In the parable of the talents (Matthew 25:14-30), Jesus makes the point that it isn’t the amount of talent we’re given that matters. It’s what we do with it.
In God’s economy, risk is greater than security. This is easy to forget, because in this day and age, we are all about security. Security from terror threats, from economic hardships, from sickness and disease. We install security systems to prevent robbery. We lock our cars. We use crazy long, hard-to-remember passwords to keep people from hacking our internet accounts. Security, in the proper context, is perfectly acceptable and wise. But because humans tend to be creatures of habit, it can be easy to let this secure mentality slip into all areas of our lives - our faith included.
It is a perfectly human emotion to have fear. Again, as with the talents, it’s what we do with it that counts. Fear can drive us forward and can be the inciting factor that causes us to do our greatest work. But fear can also drive us inward. In that case, it propels us into self-preservation mode, and instead of using our energy to use the talents we have been given, we squander them. We hide them in the ground and rationalize that we are really doing what’s best. Sometimes, we even chalk it up to “wisdom.” Context is key.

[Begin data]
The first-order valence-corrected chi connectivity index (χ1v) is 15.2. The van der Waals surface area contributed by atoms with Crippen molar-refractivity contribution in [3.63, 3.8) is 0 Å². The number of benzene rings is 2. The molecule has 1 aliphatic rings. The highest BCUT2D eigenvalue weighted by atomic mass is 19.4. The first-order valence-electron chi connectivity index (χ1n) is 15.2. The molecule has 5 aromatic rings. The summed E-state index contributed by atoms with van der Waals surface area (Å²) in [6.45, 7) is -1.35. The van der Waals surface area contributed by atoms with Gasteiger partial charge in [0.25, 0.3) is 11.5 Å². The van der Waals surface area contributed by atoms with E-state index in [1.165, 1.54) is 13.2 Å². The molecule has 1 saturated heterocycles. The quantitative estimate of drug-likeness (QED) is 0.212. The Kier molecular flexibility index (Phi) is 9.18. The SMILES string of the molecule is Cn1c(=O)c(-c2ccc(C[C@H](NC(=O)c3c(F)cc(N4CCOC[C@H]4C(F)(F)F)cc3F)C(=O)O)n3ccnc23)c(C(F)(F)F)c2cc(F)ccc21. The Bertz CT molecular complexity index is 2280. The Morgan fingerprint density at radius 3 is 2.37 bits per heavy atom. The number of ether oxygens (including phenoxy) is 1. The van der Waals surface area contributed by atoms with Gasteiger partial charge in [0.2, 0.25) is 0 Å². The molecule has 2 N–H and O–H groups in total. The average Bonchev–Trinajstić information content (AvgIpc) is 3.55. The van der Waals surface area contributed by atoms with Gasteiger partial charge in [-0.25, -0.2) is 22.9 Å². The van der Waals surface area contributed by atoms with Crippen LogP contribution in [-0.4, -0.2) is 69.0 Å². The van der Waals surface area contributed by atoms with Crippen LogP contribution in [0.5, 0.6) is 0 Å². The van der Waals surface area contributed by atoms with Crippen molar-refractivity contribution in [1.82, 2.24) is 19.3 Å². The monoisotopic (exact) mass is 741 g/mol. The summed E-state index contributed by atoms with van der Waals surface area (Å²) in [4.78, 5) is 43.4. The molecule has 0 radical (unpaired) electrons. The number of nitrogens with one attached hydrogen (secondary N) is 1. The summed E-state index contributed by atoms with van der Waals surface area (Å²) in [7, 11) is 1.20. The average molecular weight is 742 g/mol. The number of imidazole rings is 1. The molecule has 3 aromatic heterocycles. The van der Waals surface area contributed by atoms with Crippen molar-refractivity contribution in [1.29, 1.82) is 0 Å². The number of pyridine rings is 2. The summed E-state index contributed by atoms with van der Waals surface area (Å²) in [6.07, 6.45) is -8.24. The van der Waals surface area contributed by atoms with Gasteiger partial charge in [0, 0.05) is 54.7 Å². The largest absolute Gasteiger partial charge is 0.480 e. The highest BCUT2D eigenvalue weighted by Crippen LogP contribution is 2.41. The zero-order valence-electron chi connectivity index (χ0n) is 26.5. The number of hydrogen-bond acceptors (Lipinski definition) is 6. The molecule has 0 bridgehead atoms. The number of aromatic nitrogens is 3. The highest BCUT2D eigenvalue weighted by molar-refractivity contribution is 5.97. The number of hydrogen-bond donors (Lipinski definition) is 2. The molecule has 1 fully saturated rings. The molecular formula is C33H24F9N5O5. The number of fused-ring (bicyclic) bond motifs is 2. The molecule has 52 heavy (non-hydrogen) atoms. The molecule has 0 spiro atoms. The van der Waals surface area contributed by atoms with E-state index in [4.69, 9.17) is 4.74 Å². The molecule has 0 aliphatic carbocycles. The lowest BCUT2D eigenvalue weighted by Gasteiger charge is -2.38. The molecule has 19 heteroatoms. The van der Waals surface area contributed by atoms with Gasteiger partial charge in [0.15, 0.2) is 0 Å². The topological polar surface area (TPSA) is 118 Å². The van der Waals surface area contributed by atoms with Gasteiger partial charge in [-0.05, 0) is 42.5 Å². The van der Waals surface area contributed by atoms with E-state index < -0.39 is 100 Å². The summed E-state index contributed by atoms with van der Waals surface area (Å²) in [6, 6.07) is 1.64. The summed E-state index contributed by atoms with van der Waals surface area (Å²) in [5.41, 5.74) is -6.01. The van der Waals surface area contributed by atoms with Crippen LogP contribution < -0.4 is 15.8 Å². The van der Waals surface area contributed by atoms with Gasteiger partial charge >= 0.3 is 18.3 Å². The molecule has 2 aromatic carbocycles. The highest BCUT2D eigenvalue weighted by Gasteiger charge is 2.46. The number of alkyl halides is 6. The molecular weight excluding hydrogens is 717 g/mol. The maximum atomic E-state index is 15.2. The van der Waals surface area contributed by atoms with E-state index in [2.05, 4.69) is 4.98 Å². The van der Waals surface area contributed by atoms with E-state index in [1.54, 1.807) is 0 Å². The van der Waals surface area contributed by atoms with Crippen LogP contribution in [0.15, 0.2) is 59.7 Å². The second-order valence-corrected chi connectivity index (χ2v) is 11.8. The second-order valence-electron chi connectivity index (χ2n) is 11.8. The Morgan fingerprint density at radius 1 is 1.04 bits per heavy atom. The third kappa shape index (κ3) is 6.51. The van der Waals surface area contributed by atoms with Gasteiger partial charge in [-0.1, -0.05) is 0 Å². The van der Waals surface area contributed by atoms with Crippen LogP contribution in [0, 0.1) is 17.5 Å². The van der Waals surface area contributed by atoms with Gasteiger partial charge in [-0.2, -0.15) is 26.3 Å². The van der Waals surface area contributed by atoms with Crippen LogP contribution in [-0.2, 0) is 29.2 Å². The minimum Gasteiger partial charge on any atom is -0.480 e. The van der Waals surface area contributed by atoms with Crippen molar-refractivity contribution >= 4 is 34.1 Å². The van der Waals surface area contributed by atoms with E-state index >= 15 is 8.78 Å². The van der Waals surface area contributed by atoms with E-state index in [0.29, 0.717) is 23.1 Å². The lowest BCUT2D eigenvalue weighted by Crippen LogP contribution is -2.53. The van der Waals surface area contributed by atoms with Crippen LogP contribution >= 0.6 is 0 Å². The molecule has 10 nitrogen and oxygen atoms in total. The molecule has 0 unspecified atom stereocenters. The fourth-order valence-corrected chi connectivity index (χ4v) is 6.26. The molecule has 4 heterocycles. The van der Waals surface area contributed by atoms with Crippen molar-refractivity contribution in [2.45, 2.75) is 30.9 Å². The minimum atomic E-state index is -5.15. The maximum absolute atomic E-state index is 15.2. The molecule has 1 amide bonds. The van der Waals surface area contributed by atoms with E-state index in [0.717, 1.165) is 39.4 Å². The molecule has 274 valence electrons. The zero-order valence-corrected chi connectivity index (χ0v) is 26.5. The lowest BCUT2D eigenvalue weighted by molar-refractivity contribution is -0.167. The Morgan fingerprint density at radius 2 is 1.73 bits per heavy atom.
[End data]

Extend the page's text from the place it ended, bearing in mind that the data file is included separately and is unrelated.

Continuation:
In his message on Sunday, Pastor Josh challenged us to consider this parable of the talents from a collective viewpoint. Are we, as a church, going to bury our talents? Or are we going to press forward, in spite of our fears, and invest our talents into our families, our friendships, our communities? Are we willing to sacrifice, to take the risk, to invest in the Kingdom of Heaven?
From a human standpoint, there is little security in this. But as a church, we need to rewrite the programming of our minds and remember that even as dangerous and fearful as investing our talents may feel, there is no safer place in this universe than being in a place of obedience and surrender to the Savior. So, in God’s economy: our risks will actually bring us to a place of security.
Pastor Josh asked us to consider if we know Jesus well enough to love him, surrender to him, and invest back into his kingdom what he has given to us. Can we do this even though we are afraid or uncertain of what, exactly, this could mean for our lives?
A whole can only be as strong as its parts. Collectively we, as a church, want to invest our talents so that they can have a powerful impact on our community. But this will only happen as we, individually, respond accordingly.
Pastor Josh will speak further on this subject in the coming weeks, but for the moment, let’s make sure that we take stock of the talents we’ve been given and ask ourselves these questions. Let’s press forward through the fear, insecurity, or reluctance. Let’s unbury our talents, invest with greater risk, and let loose the grip of our own intentions. Just as risk is greater than security, so God’s desires will infinitely trump our noblest plans.
How have you been gifted? How have you been serving? In what ways have you been afraid or reluctant to serve?
Contributed by Aimee McNew